For more than 30 years, our historical consultant, Paul Andrew Hutton, has been arguing with historians over whether or not “Buffalo Bill” Cody rode for the Pony Express.
The argument flares up every now and again, inflamed most recently by a statement released by Sandra K. Sagala, when she examined Cody’s biography on the 165th anniversary of his birth. She reported that “John S. Gray offers convincing arguments that [Cody] did not [ride]” in the 1985 Kansas History article Gray wrote, “Fact versus Fiction in the Kansas Boyhood of Buffalo Bill.”
Gray, she says, stated that Cody’s autobiographical yarn relied on the subjective memories of the showman’s sister Julia and of his first employer, Alexander Majors. Because Cody funded the printing of Majors’ autobiography, Sagala argues that provided “some incentive for Majors to stretch the truth.” Gray concluded that Cody was not riding the pony, but studying under teacher Valentine Devinny in the area of Leavenworth, Kansas.
Sagala is an excellent researcher, and we are big fans of her Buffalo Bill on the Silver Screen book. But Hutton and others argue that she, along with other Buffalo Bill historians, has misunderstood Gray. “Sagala, Warren [Louis Warren, author of Buffalo Bill’s America] and others who have relied on the John Gray article have not read it closely enough,” says Paul Fees, the retired curator for the Buffalo Bill Museum at the Buffalo Bill Center of the West in Cody, Wyoming.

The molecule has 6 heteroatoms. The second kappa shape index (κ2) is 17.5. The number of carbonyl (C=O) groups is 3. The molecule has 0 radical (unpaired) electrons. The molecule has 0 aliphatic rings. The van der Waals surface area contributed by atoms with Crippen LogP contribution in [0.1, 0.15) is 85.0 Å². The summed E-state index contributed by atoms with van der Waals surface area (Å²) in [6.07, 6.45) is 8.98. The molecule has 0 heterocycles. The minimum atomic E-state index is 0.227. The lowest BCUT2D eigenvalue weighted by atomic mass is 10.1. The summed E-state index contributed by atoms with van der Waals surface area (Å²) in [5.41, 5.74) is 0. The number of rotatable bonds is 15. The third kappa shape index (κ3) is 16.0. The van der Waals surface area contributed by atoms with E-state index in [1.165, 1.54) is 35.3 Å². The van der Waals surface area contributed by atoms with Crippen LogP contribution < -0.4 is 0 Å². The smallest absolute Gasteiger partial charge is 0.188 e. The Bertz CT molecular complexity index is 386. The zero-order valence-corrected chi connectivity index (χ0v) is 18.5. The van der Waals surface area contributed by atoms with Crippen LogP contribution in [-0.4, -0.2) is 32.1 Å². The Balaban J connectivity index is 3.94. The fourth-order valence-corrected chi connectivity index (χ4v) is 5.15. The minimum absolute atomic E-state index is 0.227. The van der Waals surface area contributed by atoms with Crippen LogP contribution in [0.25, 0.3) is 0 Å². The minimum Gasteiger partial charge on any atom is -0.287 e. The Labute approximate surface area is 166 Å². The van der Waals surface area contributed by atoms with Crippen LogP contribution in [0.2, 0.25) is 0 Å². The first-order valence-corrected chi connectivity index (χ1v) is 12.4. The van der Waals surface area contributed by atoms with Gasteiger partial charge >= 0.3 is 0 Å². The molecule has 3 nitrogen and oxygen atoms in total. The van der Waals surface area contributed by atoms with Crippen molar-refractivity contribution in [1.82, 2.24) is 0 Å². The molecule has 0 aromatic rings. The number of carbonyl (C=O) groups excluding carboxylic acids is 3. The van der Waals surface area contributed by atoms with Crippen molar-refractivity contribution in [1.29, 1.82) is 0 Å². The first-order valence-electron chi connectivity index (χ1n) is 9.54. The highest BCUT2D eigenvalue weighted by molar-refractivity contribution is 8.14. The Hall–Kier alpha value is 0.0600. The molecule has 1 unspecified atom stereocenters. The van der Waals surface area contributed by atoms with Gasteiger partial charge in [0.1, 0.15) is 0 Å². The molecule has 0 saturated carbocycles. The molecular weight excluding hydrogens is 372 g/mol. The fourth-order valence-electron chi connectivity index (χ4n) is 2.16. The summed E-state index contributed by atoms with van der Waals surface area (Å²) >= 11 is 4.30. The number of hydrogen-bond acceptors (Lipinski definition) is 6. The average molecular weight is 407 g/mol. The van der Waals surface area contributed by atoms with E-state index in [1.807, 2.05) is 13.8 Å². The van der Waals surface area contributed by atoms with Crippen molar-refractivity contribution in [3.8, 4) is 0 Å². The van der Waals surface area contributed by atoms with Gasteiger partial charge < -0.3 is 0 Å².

As to Gray’s point that Cody was learning his three Rs from schoolmaster Devinny, Fees agrees that Cody attended, but adds “his attendance was not continuous and the dates of the schooling are not known.”
The overall premise presented by Gray is faulty, Fee says: “Gray was writing a brief. He set out with the intention of proving that Cody did not ride for the Pony Express. His wonderfully detailed re-creation of the life of Willie and his family begins with their move to Kansas, and is convincing through the first part of 1860. Then, as the records become scantier, Gray’s attention to the evidence becomes more tenuous. He winds up speculating in the way a prosecutor might: ‘Buffalo Bill was wrong so often that he must be wrong here as well. In the absence of proof that he rode, we can only conclude that he did not ride.’ It’s a specious argument.”
Hutton argues that none of the people associated with Russell, Majors & Waddell—the principals or the pony riders themselves—ever denied that Buffalo Bill was a Pony Express rider. Fees agrees, adding that documentation of the riders is a rarity anyway, outside of the few riders whose names were cited in newspaper articles.
Fees settles this issue for us, by pointing to the Cody entry he wrote for the four-volume Encyclopedia of the American West: “It has been generally assumed, not without controversy, that Cody rode for the Pony Express at age fourteen or fifteen. Because of internal contradictions in his autobiography, scholars have made a good argument for denying his participation.
“However, most of his actions in 1860 and 1861 cannot be independently verified. The crucial role he and his Wild West show later played in commemorating the Pony Express, and his friendship with men central to the enterprise, both cloud the issue and in some ways make the debate irrelevant.
“In the absence of other records, the most it may be possible to say is that as a skilled horseman, an adventurous youth, and an erstwhile employee of the company, Bill was in the right place at the right time.”